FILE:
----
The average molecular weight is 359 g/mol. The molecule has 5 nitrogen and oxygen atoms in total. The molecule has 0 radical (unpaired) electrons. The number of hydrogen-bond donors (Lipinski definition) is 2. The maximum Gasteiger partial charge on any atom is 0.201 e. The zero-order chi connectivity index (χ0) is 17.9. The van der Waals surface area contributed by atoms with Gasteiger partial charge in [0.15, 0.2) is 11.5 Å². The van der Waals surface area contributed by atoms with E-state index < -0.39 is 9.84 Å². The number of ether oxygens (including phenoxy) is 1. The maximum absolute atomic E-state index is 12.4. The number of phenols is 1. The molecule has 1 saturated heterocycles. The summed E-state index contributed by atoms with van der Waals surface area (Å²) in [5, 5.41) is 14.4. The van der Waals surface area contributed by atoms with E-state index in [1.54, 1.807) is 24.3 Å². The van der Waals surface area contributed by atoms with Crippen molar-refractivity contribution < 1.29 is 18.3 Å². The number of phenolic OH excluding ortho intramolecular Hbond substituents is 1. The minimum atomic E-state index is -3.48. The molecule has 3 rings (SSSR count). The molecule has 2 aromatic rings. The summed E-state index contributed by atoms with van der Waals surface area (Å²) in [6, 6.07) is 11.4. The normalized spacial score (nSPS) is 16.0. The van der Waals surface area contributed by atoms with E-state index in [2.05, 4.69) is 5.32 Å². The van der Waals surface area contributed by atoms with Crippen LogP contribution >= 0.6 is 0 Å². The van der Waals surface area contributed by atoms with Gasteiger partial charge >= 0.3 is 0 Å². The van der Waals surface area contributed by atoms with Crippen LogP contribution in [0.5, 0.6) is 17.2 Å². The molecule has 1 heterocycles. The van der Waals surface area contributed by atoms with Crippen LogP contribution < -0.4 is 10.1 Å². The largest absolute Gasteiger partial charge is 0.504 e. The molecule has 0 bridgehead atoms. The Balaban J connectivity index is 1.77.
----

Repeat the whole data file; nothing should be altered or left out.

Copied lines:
The average molecular weight is 359 g/mol. The molecule has 5 nitrogen and oxygen atoms in total. The molecule has 0 radical (unpaired) electrons. The number of hydrogen-bond donors (Lipinski definition) is 2. The maximum Gasteiger partial charge on any atom is 0.201 e. The zero-order chi connectivity index (χ0) is 17.9. The van der Waals surface area contributed by atoms with Gasteiger partial charge in [0.15, 0.2) is 11.5 Å². The van der Waals surface area contributed by atoms with E-state index < -0.39 is 9.84 Å². The number of ether oxygens (including phenoxy) is 1. The maximum absolute atomic E-state index is 12.4. The number of phenols is 1. The molecule has 1 saturated heterocycles. The summed E-state index contributed by atoms with van der Waals surface area (Å²) in [5, 5.41) is 14.4. The van der Waals surface area contributed by atoms with E-state index in [1.54, 1.807) is 24.3 Å². The van der Waals surface area contributed by atoms with Crippen molar-refractivity contribution < 1.29 is 18.3 Å². The number of phenolic OH excluding ortho intramolecular Hbond substituents is 1. The minimum atomic E-state index is -3.48. The molecule has 3 rings (SSSR count). The molecule has 2 aromatic rings. The summed E-state index contributed by atoms with van der Waals surface area (Å²) in [6, 6.07) is 11.4. The normalized spacial score (nSPS) is 16.0. The van der Waals surface area contributed by atoms with E-state index in [2.05, 4.69) is 5.32 Å². The van der Waals surface area contributed by atoms with Crippen LogP contribution >= 0.6 is 0 Å². The van der Waals surface area contributed by atoms with Gasteiger partial charge >= 0.3 is 0 Å². The van der Waals surface area contributed by atoms with Crippen LogP contribution in [0.5, 0.6) is 17.2 Å². The molecule has 1 heterocycles. The van der Waals surface area contributed by atoms with Crippen LogP contribution < -0.4 is 10.1 Å². The largest absolute Gasteiger partial charge is 0.504 e. The molecule has 0 bridgehead atoms. The Balaban J connectivity index is 1.77.